Capital Allowances


  • Capital allowances are deductions claimable for the wear and tear of qualifying fixed assets such as industrial machinery, office equipment and sign boards. Capital allowances are generally granted in place of depreciation, which is not deductible.
  • Capital expenditure incurred by a person carrying on a trade, profession or business on the provision of plant and machinery for purposes of the trade, profession or business can qualify for capital allowances claim.

  • There are circumstances where you may wish to defer capital allowance claims.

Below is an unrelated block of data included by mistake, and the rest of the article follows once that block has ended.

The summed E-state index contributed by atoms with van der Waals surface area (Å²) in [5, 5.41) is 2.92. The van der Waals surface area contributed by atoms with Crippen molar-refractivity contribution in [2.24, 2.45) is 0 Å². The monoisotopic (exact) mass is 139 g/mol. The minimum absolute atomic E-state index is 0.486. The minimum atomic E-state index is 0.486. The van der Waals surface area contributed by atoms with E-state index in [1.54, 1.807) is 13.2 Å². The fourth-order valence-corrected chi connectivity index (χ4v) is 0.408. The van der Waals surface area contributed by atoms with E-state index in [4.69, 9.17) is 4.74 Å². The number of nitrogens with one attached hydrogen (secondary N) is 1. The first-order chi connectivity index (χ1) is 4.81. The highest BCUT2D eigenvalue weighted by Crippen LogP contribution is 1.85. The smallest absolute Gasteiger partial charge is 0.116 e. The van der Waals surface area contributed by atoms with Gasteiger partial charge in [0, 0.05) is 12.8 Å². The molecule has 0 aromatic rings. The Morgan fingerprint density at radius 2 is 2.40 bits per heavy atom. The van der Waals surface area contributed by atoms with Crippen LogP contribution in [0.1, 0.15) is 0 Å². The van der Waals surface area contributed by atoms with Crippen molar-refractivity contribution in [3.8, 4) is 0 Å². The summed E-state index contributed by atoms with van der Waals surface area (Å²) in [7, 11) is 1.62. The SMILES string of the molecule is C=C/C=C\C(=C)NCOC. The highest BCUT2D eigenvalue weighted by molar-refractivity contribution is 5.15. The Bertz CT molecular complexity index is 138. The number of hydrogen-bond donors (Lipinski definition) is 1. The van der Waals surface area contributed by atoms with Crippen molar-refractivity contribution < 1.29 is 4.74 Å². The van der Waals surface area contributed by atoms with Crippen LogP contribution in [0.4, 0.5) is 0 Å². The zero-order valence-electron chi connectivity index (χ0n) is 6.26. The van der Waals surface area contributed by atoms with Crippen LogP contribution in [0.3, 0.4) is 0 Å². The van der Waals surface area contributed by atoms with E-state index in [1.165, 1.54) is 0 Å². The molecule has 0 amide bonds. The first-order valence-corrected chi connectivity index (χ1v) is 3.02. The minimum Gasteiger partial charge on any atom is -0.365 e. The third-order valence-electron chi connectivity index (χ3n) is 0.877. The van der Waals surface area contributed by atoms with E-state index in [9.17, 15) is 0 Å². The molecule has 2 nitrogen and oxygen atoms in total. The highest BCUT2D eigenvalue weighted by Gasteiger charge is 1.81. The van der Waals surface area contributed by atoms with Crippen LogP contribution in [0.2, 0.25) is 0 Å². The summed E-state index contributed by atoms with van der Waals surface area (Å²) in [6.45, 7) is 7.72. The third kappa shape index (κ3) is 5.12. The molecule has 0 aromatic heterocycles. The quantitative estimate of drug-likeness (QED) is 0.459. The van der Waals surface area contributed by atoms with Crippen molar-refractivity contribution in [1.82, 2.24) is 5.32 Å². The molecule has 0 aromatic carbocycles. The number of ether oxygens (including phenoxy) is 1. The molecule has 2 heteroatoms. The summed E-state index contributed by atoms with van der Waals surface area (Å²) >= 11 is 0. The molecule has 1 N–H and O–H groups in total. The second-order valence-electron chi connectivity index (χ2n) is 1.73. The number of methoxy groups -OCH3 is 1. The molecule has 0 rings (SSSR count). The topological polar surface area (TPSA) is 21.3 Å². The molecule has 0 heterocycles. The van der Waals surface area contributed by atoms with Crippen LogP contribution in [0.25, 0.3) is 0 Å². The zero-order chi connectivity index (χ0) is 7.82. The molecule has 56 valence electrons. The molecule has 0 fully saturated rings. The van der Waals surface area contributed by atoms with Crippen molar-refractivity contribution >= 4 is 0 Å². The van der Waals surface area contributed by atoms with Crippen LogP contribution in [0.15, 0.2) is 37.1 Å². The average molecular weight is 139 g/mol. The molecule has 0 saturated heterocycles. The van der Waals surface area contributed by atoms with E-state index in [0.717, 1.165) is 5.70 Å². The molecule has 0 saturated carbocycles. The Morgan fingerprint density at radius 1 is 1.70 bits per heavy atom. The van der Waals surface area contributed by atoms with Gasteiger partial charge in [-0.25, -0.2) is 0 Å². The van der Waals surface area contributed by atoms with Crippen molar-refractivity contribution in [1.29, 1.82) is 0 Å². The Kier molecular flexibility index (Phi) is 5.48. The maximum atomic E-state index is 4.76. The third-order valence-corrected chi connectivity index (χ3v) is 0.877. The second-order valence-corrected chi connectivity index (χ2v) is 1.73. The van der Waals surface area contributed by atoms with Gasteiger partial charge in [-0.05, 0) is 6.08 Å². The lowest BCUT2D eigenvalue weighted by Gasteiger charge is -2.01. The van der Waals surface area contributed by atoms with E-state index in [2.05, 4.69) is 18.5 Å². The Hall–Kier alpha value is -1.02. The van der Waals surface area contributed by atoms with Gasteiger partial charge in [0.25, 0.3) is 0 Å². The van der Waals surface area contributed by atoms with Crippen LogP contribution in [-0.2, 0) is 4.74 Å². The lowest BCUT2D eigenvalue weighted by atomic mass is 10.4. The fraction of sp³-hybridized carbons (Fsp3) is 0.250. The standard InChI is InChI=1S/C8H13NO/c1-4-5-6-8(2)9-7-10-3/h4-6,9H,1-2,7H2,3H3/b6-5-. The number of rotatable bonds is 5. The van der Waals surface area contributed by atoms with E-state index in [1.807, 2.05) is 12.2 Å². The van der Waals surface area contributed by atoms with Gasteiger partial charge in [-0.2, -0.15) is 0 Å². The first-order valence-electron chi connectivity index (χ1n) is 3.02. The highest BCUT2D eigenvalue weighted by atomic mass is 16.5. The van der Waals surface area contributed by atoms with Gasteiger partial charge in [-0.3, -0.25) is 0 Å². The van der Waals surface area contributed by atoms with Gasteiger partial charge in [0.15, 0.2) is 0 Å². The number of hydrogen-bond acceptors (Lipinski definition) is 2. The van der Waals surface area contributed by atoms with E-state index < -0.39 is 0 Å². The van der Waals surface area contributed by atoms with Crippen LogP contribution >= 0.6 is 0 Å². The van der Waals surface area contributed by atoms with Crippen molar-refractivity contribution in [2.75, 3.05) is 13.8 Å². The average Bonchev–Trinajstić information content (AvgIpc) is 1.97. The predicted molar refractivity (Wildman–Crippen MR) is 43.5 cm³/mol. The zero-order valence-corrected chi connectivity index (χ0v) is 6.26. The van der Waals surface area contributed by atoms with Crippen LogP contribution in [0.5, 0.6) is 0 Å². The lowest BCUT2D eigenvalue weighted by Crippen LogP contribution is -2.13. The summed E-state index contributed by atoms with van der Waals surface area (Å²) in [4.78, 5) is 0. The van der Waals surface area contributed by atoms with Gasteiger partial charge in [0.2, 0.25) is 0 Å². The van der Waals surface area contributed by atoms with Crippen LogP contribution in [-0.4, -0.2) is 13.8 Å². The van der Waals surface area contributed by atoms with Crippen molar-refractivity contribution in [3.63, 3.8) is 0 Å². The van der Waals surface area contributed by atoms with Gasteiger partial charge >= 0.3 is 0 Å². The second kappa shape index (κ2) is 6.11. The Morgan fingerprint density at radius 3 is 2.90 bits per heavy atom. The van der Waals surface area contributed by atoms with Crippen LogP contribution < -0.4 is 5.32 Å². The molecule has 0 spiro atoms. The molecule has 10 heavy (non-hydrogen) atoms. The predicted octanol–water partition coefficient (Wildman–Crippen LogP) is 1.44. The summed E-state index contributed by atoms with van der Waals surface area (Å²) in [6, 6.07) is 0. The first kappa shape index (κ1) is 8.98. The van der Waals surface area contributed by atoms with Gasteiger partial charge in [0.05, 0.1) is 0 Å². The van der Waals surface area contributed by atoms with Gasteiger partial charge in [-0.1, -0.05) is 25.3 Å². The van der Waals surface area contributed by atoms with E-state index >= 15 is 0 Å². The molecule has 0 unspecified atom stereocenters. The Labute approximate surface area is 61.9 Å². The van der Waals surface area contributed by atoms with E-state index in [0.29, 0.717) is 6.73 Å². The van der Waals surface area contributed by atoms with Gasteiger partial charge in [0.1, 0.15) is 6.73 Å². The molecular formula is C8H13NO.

Typically, companies defer capital allowance when: 

    (a) the company is in a loss position; or 

    (b) the company qualifies for tax exemption for new start-up companies.

  • When a fixed asset is sold or written off, you need to calculate balancing allowance (BA) or balancing charge (BC) if capital allowance has been claimed for the asset previously. BA is tax deductible whereas BC is taxable income.
  • When a company takes over or buys fixed assets from a related company where there are 50% or more common shareholders, both companies may "elect" to transfer the assets under Section 24 of the Income Tax Act.
  • Businesses can claim capital allowances when the expense has been incurred. An expense is incurred when the legal liability to pay has arisen, regardless of the date of actual payment of the money.